THR's Late-Night Lately rounds up the best sketches and guests with a look at what's to come next week.
The Hollywood Reporter's Late-Night Lately is a one-stop shop for all of the most memorable moments of late-night TV, coming to you each Saturday morning to ease you into your weekend.
So fill up your coffee, set your DVR for the week and sit back. Below are a few of the week's best, funniest and strangest late-night moments you can't afford to miss.
— Compiled by Jennifer Konerman
Jimmy Kimmel has taken it upon himself to explain the Trump administration to the kids, introducing an animated video in the style of Schoolhouse Rock!, which parodied the famous song "I'm Just a Bill" in order to explain President Trump's rhetoric and what he called "the new American way."
"We are now living in a world of alternative facts. The president makes statements every day that aren't necessarily based in truth, which is frustrating to some people and confusing to others, especially young people," explained Kimmel. So he "took a cue from Schoolhouse Rock!" to explain "how it all works."
In the video, an animated boy meets a Lie sitting on the steps of the White House. Breaking into song, of course, the Lie explains, "I'm just a lie, yes I'm only a lie. I'm so untrue, I just want to cry."
Stephen Colbert has many quarrels with President Donald Trump, but his latest plea with POTUS is simple: Do not fire Sean Spicer.
It might not be for the reasons one suspects, however. Colbert will miss Spicer's special combination of "veiled anger and condescension," he explained on Monday's edition of The Late Show With Stephen Colbert.
"I have to say something here, Donald Trump, if you're watching. First of all, you're a bad president, please resign," Colbert said quickly to loud applause from the audience.
"Second of all," he continued, "please, please, please don't take Sean Spicer from us! Where am I going to get my daily dose of veiled anger and condescension?"
Harry Styles kicked off his four-night residency on James Corden’s Late Late Show on Monday, opening his stint with a sketch in which he was blocked in the CBS lobby and had to pull out the big guns, giving the security guard a smoldering glare that eventually won her over. Of course, when Corden tried the same stunt, it backfired.
The next night, Styles took center stage, performing the opening monologue and a "Side Effects May Include" segment.
But the highlight of the week was Thursday's "Carpool Karaoke" segment with Corden, in which the pair did everything from belting Styles' debut solo single "Sign of the Times" to swapping clothes to reenacting romantic scenes from Notting Hill and Titanic.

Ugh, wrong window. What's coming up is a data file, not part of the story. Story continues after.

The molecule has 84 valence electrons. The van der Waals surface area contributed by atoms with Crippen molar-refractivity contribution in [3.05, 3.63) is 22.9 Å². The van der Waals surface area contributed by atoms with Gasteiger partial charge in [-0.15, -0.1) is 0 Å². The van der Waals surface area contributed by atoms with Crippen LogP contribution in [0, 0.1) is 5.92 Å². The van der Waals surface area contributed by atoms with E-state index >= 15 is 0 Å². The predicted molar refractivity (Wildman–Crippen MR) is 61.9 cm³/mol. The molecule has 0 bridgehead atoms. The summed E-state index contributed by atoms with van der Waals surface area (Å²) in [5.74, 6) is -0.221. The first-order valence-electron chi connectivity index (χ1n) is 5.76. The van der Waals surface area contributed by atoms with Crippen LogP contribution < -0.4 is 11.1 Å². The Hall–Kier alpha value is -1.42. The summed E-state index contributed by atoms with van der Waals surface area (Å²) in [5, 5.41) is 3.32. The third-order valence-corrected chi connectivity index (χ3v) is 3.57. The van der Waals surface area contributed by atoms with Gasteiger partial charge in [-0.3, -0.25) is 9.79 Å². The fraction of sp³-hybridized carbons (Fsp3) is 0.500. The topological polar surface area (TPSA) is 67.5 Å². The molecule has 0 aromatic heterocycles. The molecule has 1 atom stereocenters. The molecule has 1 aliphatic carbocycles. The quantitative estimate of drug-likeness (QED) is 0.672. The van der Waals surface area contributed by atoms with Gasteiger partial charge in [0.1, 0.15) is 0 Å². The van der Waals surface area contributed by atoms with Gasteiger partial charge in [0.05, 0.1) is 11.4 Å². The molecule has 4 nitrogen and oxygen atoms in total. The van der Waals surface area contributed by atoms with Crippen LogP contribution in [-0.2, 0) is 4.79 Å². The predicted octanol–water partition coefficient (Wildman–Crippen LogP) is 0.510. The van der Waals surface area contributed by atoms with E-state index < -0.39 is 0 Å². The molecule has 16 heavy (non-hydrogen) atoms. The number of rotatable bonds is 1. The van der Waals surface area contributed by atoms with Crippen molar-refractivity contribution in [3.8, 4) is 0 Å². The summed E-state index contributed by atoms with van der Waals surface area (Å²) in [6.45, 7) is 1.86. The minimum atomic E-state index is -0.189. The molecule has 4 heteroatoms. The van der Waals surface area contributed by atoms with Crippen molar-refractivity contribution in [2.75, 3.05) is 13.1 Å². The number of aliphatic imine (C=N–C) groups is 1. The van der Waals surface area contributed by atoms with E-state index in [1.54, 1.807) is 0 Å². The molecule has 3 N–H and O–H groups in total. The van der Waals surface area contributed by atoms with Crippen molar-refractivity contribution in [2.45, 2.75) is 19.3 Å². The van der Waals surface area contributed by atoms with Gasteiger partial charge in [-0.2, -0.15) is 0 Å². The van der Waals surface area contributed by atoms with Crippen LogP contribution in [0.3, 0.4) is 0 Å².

Along the way, Styles and Corden also jammed to Outkast's "Hey Ya" and sang a duet of "Endless Love" by Lionel Richie and Diana Ross. The duet, naturally, ended with Late Late Show host falling deep into Styles' stare and getting lost in the pop star's eyes: "I need to have a chat with my wife."
The Daily Show, Late Show and Late Night all found a way to make a few jokes about the late-breaking development on Monday from The Washington Post that President Trump shared classified information with Russian officials.
Trevor Noah said the news disproved his assumption last week, after Trump fired FBI director James Comey, that things couldn't get worse. "We were wrong."
"Once again, this sounds like a story we would invent: Trump invites the Russians into the Oval Office and then in his meeting starts bragging, 'I get great intel. I have people brief me on great intel every day.' And then proceeds to give them intel." Noah further went after Trump, claiming the president "probably doesn't even know what 'intel' is short for."
Stephen Colbert also had a "good news," "bad news" take on The Post's story. The "bad news," as far as Colbert was concerned, is the information in The Post's story. The good news for the president who has condemned leaks from his White House is, as Colbert put it, "Trump found the leaker."
Colbert went on to joke about how the information Trump shared supposedly included "code words" like "The package has been delivered. The squirrel is in the basket. The idiot is in the oval."
Over on NBC's Late Night, Seth Meyers squeezed a joke about the Post report into the top of his monologue and later wove it into his "Closer Look" segment.
In the monologue, Trump was once again the target of Meyers' joke. "You have to be kidding me? How can you let highly classified information fall into the hands of Donald Trump," he said.
Jimmy Kimmel would love to see Dwayne Johnson run for president, he joked in his Jimmy Kimmel Live! monologue on Wednesday.
"I think an actual rock would beat Donald Trump at this point," he commented with a laugh, teasing that The Rock has the qualifications to be president because he's (fictionally) served in the military (G.I. Joe), fought off natural disasters (San Andreas) and protected our oceans (Baywatch).
"It would be the greatest race for president slash pay-per-view event of all time," said Kimmel of a 2020 race between Trump and Johnson. He imagined what it would look like by putting together a supercut of WWE footage.
Monday, May 22
The Late Show With Stephen Colbert: Starting off a particularly political week in late night, MSNBC host Rachel Maddow stops by the CBS show.
Tuesday, May 23
Late Night With Seth Meyers: Senator John McCain sits down with the NBC host for a political catch-up.
Watch What Happens Live: Conan O'Brien goes from host to guest in Andy Cohen's clubhouse.
Thursday, May 25
Conan: Team Coco welcomes the cast of Veep to chat about real-life politics as well as their fictional version.